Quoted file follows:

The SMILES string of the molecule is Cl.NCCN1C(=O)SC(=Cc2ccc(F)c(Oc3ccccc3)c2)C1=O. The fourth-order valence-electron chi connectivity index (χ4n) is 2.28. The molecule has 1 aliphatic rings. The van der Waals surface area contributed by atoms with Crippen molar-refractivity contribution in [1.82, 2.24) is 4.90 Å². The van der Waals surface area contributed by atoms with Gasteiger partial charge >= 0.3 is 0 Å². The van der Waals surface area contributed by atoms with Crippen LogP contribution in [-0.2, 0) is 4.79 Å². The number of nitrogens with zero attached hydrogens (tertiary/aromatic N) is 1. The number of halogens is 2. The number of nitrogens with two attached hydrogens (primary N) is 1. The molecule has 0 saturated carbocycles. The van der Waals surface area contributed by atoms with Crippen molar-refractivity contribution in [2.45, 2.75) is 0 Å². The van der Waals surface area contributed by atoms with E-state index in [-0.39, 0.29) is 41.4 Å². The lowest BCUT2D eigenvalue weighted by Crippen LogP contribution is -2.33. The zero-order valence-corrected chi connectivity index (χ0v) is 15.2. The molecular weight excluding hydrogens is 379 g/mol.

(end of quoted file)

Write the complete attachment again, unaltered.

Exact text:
The SMILES string of the molecule is Cl.NCCN1C(=O)SC(=Cc2ccc(F)c(Oc3ccccc3)c2)C1=O. The fourth-order valence-electron chi connectivity index (χ4n) is 2.28. The molecule has 1 aliphatic rings. The van der Waals surface area contributed by atoms with Crippen molar-refractivity contribution in [1.82, 2.24) is 4.90 Å². The van der Waals surface area contributed by atoms with Gasteiger partial charge >= 0.3 is 0 Å². The van der Waals surface area contributed by atoms with Crippen LogP contribution in [-0.2, 0) is 4.79 Å². The number of nitrogens with zero attached hydrogens (tertiary/aromatic N) is 1. The number of halogens is 2. The number of nitrogens with two attached hydrogens (primary N) is 1. The molecule has 0 saturated carbocycles. The van der Waals surface area contributed by atoms with Crippen molar-refractivity contribution in [2.45, 2.75) is 0 Å². The van der Waals surface area contributed by atoms with E-state index in [-0.39, 0.29) is 41.4 Å². The lowest BCUT2D eigenvalue weighted by Crippen LogP contribution is -2.33. The zero-order valence-corrected chi connectivity index (χ0v) is 15.2. The molecular weight excluding hydrogens is 379 g/mol.